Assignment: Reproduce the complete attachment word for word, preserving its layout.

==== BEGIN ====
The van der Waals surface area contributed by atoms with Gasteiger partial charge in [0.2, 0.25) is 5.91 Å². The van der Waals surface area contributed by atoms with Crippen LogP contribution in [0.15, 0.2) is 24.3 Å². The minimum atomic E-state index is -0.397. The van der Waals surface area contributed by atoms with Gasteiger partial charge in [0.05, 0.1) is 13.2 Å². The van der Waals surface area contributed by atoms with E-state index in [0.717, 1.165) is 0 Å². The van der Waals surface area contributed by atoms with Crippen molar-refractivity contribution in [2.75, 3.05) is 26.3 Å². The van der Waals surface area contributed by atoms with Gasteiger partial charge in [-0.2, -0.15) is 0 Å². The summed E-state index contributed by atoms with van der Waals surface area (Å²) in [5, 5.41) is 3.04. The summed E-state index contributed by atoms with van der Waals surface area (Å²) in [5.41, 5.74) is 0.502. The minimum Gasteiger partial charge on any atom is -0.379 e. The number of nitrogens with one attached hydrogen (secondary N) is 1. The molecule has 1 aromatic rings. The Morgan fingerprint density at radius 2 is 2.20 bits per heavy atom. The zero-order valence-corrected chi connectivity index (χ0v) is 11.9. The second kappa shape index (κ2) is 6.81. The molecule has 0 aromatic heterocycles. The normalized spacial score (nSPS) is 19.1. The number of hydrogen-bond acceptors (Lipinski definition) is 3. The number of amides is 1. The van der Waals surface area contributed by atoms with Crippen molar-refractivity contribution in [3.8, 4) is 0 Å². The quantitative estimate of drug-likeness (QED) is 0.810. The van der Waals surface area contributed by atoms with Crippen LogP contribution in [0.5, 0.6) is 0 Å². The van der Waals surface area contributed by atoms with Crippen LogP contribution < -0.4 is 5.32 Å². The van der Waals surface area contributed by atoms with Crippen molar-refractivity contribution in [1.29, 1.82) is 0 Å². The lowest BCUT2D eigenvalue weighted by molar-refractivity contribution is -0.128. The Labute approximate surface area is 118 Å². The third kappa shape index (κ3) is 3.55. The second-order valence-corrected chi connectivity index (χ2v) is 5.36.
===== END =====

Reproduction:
The van der Waals surface area contributed by atoms with Gasteiger partial charge in [0.2, 0.25) is 5.91 Å². The van der Waals surface area contributed by atoms with Crippen LogP contribution in [0.15, 0.2) is 24.3 Å². The minimum atomic E-state index is -0.397. The van der Waals surface area contributed by atoms with Gasteiger partial charge in [0.05, 0.1) is 13.2 Å². The van der Waals surface area contributed by atoms with E-state index in [0.717, 1.165) is 0 Å². The van der Waals surface area contributed by atoms with Crippen molar-refractivity contribution in [2.75, 3.05) is 26.3 Å². The van der Waals surface area contributed by atoms with Gasteiger partial charge in [-0.2, -0.15) is 0 Å². The summed E-state index contributed by atoms with van der Waals surface area (Å²) in [5, 5.41) is 3.04. The summed E-state index contributed by atoms with van der Waals surface area (Å²) in [5.41, 5.74) is 0.502. The minimum Gasteiger partial charge on any atom is -0.379 e. The number of nitrogens with one attached hydrogen (secondary N) is 1. The molecule has 1 aromatic rings. The Morgan fingerprint density at radius 2 is 2.20 bits per heavy atom. The zero-order valence-corrected chi connectivity index (χ0v) is 11.9. The second kappa shape index (κ2) is 6.81. The molecule has 0 aromatic heterocycles. The normalized spacial score (nSPS) is 19.1. The number of hydrogen-bond acceptors (Lipinski definition) is 3. The number of amides is 1. The van der Waals surface area contributed by atoms with Crippen molar-refractivity contribution in [3.8, 4) is 0 Å². The quantitative estimate of drug-likeness (QED) is 0.810. The van der Waals surface area contributed by atoms with Crippen LogP contribution in [0.5, 0.6) is 0 Å². The van der Waals surface area contributed by atoms with Crippen LogP contribution < -0.4 is 5.32 Å². The van der Waals surface area contributed by atoms with Crippen molar-refractivity contribution in [1.29, 1.82) is 0 Å². The lowest BCUT2D eigenvalue weighted by molar-refractivity contribution is -0.128. The Labute approximate surface area is 118 Å². The third kappa shape index (κ3) is 3.55. The second-order valence-corrected chi connectivity index (χ2v) is 5.36.